/ 17 March 2008

Gold, oil continue to climb on dollar slump

Gold added $24,95, or 2,49%, to trade at $1 025,05 by 1.30pm on Monday — this after rising more than 3% to a record $1 032,60 a troy ounce in overnight trade, following news of the near-collapse of United States bank Bear Stearns and another emergency rate cut by the US Federal Reserve, which led the dollar to drop to record lows of $1,5902 against the euro.

“Deepening woes in the global financial system have triggered rampant safe-haven buying of gold and silver overnight with gold testing above $1 030/oz, while silver has set a new 27-year high,” said James Moore, an analyst at the BullionDesk.

He warned that the dollar could come under further pressure as well this week as the Federal Open Market Committee (FMOC) meets again on Tuesday.

“Given the likelihood of further rate cuts at this week’s FOMC meeting, we remain bullish towards gold and anticipate the metal could test as high as $1 150 this quarter as investors seek to offset rising safe-haven/inflationary concerns,” Moore said.

Platinum, however, failed to capitalise on gold’s move, losing $56 to trade at $2 015 an ounce.

While gold’s rally has been fuelled by the falling US dollar and gloomy US economic outlook, platinum’s recent run has been driven by fears over supply constraints due to power shortages in South Africa.

“Despite the fresh highs by gold on Friday, platinum was unable to post any significant gains as strong resistance at $2 120 capped the metal,” said Moore.

The metal also failed to rally on Monday morning despite unscheduled load-shedding by South African power supplier Eskom.

Platinum dipped back to $2 060 and could test back to $2 000 as fund players continue to reduce their exposure, Moore said.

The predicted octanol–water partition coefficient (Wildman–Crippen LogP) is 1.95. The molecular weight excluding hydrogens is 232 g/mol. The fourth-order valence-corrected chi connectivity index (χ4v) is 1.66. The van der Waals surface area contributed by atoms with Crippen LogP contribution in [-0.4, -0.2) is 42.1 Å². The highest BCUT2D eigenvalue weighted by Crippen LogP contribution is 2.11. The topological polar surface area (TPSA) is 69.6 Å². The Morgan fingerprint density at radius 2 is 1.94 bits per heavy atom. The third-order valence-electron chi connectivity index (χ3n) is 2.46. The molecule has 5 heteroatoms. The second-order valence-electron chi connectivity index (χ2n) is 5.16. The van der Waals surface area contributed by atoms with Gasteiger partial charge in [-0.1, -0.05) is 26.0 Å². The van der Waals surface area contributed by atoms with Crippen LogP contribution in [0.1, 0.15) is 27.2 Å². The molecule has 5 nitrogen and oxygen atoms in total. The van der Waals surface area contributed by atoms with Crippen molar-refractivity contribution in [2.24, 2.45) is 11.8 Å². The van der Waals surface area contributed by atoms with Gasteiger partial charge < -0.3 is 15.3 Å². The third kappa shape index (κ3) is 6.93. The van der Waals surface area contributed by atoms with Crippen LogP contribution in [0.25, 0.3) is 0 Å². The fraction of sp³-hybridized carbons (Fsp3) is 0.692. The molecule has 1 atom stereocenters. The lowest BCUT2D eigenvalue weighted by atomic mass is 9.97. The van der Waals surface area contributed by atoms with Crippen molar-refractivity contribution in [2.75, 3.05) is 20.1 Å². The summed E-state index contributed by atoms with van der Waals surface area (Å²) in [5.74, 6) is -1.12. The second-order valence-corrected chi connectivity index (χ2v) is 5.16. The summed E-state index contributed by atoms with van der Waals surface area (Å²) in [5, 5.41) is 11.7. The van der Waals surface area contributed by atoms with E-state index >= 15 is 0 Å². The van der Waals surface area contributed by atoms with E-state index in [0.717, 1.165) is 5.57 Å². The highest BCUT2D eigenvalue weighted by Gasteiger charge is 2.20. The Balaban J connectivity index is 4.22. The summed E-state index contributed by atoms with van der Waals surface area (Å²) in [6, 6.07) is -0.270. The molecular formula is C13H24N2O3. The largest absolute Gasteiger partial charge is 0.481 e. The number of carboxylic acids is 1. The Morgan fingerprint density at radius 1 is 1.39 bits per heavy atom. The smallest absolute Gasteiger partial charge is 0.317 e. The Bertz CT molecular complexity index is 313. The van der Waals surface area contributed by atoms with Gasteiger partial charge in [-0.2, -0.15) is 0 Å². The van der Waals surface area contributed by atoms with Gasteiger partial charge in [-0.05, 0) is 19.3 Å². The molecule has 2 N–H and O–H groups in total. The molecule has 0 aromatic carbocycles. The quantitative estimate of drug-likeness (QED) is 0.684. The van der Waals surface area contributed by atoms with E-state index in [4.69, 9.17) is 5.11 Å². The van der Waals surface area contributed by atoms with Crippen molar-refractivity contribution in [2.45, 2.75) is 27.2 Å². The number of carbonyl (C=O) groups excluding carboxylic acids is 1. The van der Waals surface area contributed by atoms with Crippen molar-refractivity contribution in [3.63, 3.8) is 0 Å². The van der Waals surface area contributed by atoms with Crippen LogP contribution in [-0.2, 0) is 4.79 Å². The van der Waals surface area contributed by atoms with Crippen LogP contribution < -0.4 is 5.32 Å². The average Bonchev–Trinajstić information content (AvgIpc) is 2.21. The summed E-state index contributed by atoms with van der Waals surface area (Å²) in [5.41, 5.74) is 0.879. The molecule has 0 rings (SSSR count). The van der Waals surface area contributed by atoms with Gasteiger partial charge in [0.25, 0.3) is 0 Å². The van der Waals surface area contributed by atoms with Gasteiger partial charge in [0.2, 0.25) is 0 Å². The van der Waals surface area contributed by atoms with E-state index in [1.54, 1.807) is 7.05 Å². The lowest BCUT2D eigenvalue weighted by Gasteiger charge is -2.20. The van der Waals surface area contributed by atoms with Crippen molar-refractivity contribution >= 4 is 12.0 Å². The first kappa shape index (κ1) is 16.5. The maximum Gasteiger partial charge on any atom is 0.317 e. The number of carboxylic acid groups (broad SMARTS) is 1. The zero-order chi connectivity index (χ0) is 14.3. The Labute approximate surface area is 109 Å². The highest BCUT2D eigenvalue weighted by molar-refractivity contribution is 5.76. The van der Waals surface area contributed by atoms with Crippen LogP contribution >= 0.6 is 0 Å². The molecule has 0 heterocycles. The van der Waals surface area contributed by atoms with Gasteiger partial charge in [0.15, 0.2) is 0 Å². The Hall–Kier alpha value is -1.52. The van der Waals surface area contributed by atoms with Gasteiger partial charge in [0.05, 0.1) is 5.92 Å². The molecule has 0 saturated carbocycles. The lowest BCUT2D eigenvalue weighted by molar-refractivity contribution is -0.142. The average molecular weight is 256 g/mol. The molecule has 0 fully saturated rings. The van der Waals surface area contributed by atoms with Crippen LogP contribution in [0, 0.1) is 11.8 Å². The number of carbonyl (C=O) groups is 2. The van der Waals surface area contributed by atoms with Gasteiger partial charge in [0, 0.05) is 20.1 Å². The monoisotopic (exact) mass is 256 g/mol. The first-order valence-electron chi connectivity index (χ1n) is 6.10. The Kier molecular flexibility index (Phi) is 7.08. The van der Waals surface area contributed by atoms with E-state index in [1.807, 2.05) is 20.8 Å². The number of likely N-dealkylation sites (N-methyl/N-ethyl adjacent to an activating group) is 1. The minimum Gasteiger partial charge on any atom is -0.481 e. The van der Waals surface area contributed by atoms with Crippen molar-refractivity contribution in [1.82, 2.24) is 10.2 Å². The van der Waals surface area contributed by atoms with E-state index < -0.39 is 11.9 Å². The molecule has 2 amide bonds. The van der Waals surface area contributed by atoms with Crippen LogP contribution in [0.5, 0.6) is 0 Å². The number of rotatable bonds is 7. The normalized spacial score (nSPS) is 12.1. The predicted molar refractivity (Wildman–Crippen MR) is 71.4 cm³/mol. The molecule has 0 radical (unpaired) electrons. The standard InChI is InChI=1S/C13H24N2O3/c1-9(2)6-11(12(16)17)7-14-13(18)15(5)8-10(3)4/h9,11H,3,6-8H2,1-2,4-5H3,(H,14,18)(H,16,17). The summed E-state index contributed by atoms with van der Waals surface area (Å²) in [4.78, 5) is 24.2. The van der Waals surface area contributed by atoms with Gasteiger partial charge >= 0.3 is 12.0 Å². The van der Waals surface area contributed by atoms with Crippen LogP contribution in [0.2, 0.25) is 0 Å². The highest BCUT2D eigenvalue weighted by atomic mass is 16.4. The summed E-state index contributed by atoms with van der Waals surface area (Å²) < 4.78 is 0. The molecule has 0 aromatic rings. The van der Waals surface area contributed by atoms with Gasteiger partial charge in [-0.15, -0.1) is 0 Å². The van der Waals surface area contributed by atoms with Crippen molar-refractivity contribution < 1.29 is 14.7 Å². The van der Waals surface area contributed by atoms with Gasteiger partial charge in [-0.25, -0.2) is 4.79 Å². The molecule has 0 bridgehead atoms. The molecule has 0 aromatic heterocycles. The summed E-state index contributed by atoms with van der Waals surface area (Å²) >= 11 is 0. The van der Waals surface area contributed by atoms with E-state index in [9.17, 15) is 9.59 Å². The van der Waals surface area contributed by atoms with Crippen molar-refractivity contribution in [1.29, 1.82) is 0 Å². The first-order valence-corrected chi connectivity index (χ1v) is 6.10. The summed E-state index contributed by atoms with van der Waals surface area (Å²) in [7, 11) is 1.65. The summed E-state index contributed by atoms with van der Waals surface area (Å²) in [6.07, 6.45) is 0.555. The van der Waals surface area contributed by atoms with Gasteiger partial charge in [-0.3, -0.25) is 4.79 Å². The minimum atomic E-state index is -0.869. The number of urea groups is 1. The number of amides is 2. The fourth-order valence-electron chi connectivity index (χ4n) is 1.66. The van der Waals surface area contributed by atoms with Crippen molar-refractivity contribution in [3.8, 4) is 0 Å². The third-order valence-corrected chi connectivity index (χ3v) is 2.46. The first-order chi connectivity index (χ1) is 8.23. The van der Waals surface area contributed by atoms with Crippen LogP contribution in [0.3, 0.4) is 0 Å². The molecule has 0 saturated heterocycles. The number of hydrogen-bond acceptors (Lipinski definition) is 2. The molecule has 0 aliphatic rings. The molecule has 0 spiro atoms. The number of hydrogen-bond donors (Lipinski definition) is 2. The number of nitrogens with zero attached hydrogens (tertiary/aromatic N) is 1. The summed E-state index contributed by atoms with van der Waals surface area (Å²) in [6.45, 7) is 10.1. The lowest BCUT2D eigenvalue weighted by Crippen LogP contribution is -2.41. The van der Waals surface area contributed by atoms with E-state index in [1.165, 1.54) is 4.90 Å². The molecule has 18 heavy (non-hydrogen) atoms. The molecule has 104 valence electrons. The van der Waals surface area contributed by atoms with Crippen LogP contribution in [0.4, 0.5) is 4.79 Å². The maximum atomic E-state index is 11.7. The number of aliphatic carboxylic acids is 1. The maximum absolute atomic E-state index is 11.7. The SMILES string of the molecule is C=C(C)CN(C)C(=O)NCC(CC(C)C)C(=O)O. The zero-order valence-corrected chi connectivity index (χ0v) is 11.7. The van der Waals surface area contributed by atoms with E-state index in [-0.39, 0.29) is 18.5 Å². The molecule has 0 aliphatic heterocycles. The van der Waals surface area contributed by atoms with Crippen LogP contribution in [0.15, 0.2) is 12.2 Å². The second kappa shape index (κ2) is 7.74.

Like its sister metal platinum, palladium failed to post any significant gains on Friday, setting a high of $512 before settling at $502. Further chart support is expected at $485/$465 with resistance now seen at $518/$535, said Moore.

Oil prices have also rallied in response to the dollar’s weakness overnight with Nymex crude setting a fresh all-time high of $111,80 after closing on Friday at $110,21, but by lunch time Brent crude had lost more ground and was trading at $106,54.

“With most major commodities quoted in US dollar terms, the weakness in the US dollar has caused investors to further their crude positions as they hedge against inflation as well as a weaker US dollar,” ETM analysts said in their morning report.

“Despite the risk of a slowdown in US economic growth, a spill-over into the global economy and slump in crude demand, the speculative element within the oil market remains the overriding factor keeping crude futures well supported,” they said.

ETM also warned that on the domestic front, with crude at fresh record highs and the South African rand now decisively above R8 to the dollar, consumers could expect the cost of domestic fuels to “increase quite sharply going forward”.

The ETM analysts forecast an increase of 70 cents a litre to R8,96 in the unleaded-95 inland petrol price. — I-Net Bridge